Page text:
(CNN) -- It took just two "immortal words" for the chairman of a leading Australian media group to whip up hundreds more in print and online in the Australian press on Tuesday.
Those words were "S-H-I-T happens," a phrase the chairman of Southern Cross Austereo (SCA) later reportedly dismissed as "a comment in one sentence" and "everyday parlance in Australia."
The problem was those words were uttered, with the first spelled out, in response to a shareholder question about whether the company had a "cultural problem" as evidenced partly by the "UK incident."
The "UK incident" refers to the apparent suicide of 46-year-old British nurse Jacintha Saldanha, three days after two Austereo DJs made a prank call to the hospital treating the then-pregnant Duchess of Cambridge.
Using poor impersonations of Queen Elizabeth II and the Prince of Wales, Mel Greig and Michael Christian called the hospital switchboard and managed to talk to someone with knowledge of the Duchess' medical condition. It later emerged that Saldanha was the nurse who put them through.
On Wednesday, the company issued a statement alleging that Max Moore-Wilton's comments to a room full of shareholders at the company's annual general meeting in Melbourne were "taken out of context."
It added that Moore-Wilton "would like to emphasize that his words should not be read as his or the company's lack of concern or sympathies towards those who have been involved in the Royal prank call issue."
It included a full transcript of the question and answer:
"Just in relation to Eddie and King Kong, Kyle and obviously the UK incident, do we have a cultural problem?"
Max Moore-Wilton Answer:
"I think it's fair to say that those incidents were very unfortunate, there is no doubt about that. In each particular case we thoroughly investigated them and it comes generally within the context of some of these incidents where a whole series of events come together and in the immortal words of somebody who I forget, S-H-I-T happens."
The answer goes on to address the "Kyle" question, a reference to shock jock Kyle Sandilands whose no-holds-barred approach to the discipline has long outraged and offended listeners. Moore-Wilton didn't separately address the portion of the question regarding "Eddie and King Kong," a reference to presenter Eddie McGuire who suggested on air that a star AFL player should be used to promote the King Kong musical. The comment was widely interpreted to mean he was calling him an ape.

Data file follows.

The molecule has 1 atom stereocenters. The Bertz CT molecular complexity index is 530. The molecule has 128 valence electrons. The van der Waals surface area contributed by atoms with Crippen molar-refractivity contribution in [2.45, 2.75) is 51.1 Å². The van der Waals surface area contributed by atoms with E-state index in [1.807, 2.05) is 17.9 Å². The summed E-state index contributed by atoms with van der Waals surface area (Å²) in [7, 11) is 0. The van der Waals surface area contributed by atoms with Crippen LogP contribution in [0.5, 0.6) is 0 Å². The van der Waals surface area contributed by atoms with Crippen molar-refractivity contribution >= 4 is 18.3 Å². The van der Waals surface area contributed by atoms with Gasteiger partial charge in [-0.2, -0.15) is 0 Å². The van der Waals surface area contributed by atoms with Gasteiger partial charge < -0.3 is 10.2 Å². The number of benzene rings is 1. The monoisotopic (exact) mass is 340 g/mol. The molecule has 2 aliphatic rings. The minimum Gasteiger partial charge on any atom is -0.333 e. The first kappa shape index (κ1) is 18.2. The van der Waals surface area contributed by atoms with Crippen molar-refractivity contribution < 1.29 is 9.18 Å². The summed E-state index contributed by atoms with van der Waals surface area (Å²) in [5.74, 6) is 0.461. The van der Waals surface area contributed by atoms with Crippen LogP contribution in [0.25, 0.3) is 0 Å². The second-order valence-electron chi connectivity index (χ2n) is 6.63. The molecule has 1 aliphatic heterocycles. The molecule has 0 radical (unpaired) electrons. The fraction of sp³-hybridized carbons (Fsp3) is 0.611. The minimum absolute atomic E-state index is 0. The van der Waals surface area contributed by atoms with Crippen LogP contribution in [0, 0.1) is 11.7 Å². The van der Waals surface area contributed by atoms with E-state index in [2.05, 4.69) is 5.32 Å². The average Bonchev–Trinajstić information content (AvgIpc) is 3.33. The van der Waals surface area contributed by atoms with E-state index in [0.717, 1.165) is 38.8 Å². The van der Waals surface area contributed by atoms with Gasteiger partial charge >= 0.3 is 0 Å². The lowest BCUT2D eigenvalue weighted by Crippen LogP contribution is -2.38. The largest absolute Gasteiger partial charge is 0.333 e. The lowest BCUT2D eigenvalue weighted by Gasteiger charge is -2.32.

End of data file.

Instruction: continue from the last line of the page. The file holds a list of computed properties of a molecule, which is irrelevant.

In regard to what he called the "United Kingdom incident," Moore-Wilton said "that is still ongoing."
"The Coroner's court hearings in London have been delayed. I understand because further investigations are taking place in India. We however, have put in place again, procedures to ensure that such a situation will not happen again.
"We of course have legal proceedings in place. We do not believe that we are in breach of any of the codes and that those matters will go forward but no doubt they did reflect the need to tighten up our procedures and the board and the management have taken considerable time and effort to ensure we've tightened up those procedures" -- SCA statement
'An insult to a loving mother'
In the UK, British lawmaker Keith Vaz issued a statement saying he was "shocked" by Moore-Wilton's comments. "This is an insult to the memory of a loving mother and wife. The radio station has clearly not learnt the lessons from this incident. Mr Moore-Wilton must apologise for his comments immediately."
Moore-Wilton reportedly fired back, urging Vaz to look at the transcript of his comments rather than "listening to the truncated and sensationalist reports of the Australian media."
He told the Australian Associated Press the phrase was "entirely Australian. I don't know whether it's British but it's certainly ... been used by many Australians to express a point of view.
"I'm not here to be censored for my use of a word which is common in everyday parlance in Australia. If you don't like it, or the media don't like it, well that's fine."
Outrage over prank call
The call, made in December 2012, provoked international outrage. Social media seethed with scorn for the two presenters who appeared tearful in television interviews when they dared to come out of hiding.
"I'm very sorry and saddened for the family, and I can't imagine what they've been going through," Greig said on the program "Today Tonight." Christian described himself as "gutted, shattered and heartbroken."
The two presenters were taken off air, their show canceled and all advertising suspended. However, just six months later, Austereo bosses announced they were thrilled that Christian had won a national competition to find the "next top jock." Greig is yet to return to air and has filed a legal claim against 2DayFM, for failing to provide a safe workplace in relation to the prank call.
In September, 2DayFM took the Australian Communications and Media Authority to the Federal Court, alleging that it didn't have the authority to reach a preliminary finding that the station breached the Surveillance Devices Act 2007.
The ACMA has not publicly released the findings of its investigation but provided 2DayFM with a preliminary copy.
The court is still considering its verdict.